Warning: Spoilers for “The Other Two” Season Two Episodes One through Four below.
In the long-awaited second season of “The Other Two,” currently airing on HBO Max, returning costume designer Jill Bream helps two generations of the Dubek family enter new stages of fame and fortune. (Well, almost all of them – you’ll get there, Cary!)
Midwestern matriarch Pat (Molly Shannon) channels her irrepressible energy into becoming a popular daytime talk show host, while teenage sensation ChaseDreams (Case Walker) begins to build her empire of mini-Mughals. Behind the scenes, Bream broadened her approach to costume design while also trying her hand at the method: “The point is, Pat and Chase are in worlds where they would have a stylist for them,” she says. . “I have to think like a stylist would for a big record company and also for a woman who is on a daytime talk show.”
Meanwhile, with her little brother (briefly) enrolled in NYU, Clientless Brooke (Heléne Yorke) is determined to make it her mission to find the next ChaseDreams.
“No matter what Brooke does, she’s doing it 120%,” Bream says.
As shiny as a lunar man from MTV VMA, Brooke hammers the sidewalk (and scrolls TikTok in a cafe) wearing a shimmering silver trench coat from RtA, shiny waxed Rag & Bone jeans, Steve Madden stiletto heels with pyramid studs and a Midshipman-Stella McCartney Falabella Bag from Aldo (below). A flash earring by David Bowie as Amazon’s Ziggy Stardust accentuates Brooke’s “punk hair all bent to the left” as she aggressively points out to a potential client’s relative.
In her head, Brooke is like, ‘I a m music, ”Bream says. “So what is the epitome of cool rock star vibe?” How she feels like she needs to be seen to be really good at her job. “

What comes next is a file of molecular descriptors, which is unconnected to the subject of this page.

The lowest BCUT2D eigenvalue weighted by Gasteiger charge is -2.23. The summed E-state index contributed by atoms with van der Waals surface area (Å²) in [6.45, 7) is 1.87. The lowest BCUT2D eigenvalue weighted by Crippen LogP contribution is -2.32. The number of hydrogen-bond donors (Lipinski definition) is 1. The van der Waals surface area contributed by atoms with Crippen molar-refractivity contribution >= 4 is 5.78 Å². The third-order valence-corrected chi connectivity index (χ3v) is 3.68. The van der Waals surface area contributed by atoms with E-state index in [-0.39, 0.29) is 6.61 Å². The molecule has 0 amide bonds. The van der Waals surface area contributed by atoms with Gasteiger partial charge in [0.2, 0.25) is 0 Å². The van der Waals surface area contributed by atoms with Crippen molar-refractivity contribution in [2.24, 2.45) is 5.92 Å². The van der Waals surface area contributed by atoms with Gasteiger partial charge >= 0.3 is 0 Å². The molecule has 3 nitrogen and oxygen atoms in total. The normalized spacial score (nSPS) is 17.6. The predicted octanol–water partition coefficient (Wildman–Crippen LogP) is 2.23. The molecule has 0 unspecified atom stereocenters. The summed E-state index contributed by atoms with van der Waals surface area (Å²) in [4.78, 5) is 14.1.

Later, a brief but very welcome appearance by serial entrepreneur / ex-boyfriend himbo Lance (Josh Segarra) reminds Brooke of her temporary stagnation. He deliciously stamps a zipped pink terrycloth polo shirt – embroidered with a ready-to-eat flamingo alligator – by Tombolo and a bespoke “transparent raincoat”, like Brooke fuming.
“He became a street style star,” Bream says. “It’s really nice for Brooke to see him and be like, ‘Whoa. He’s gone and he’s doing his own thing and he’s doing a great job.'”
Brooke’s road to success lies in managing mum Pat, so she sartoriously pivots in this new role with conservative-chic pantsuits – somewhat reluctantly, as she complains, “All those director costumes that I bought are so uncomfortable. “
“Yeah, sure, they’re all ‘suits,’ Bream says. . ”
Brooke’s bold new palette – in this case a hot pink pantsuit from & Other Stories and a blush button-down shirt from Maje (above) – also reflects Pat’s upbeat and vibrant wardrobe.
“All of a sudden she’s like, ‘Well I have to adapt the room too and I have to match my mom’s color aesthetic and a beautiful, tall, bright, happy talk show. , I have to wear a professional pantsuit, ”Bream says. “She transforms in her surroundings, like a chameleon, just above.”
With the misadventures of “Classic Brooke” fashion behind it – and finding redemption from last season’s thirsty attempts to become the subject of a watermarked Getty photo (or masquerading as former “Real Housewife” Tinsley Mortimer) – the powerful new player in the industry is officially on the list. She dresses for a Vogue “First look” party, unveiling a “third sister Hadid,” whose face and body have finally settled down (and to which everyone on the Fashionista Zoom pitch exclaimed, “But there is a third Hadid sister! “).
Bream – whose work includes “Vampires vs. The Bronx” and the lovable “John Mulaney & the Sack Lunch Bunch” – says co-creator and screenwriter Chris Kelly and Sarah Schneider regularly incorporate comedic costume plots into the script . The three alumni of “Saturday Night Live” then discuss how best to illustrate laughter with style.
“In this situation, Brooke finally goes to a party, where she guest. She thinks she’s a star in her own right, so she wants to look strong, “Bream says.” She wants to be seen and she’s going to find something very trendy, like a metallic dress. [by Rachel Comey]. ”
Schutz heels, a thrifty fringe bag with a circular handle, and an Asos slanted-shoulder coat complete Brooke’s red carpet look (above). But, ironically, due to her demanding work responsibilities, she barely gets into the party: “There was the idea that when she runs across the screen, you want to make sure you can see her. shiny leopard-print coat, ”Bream. says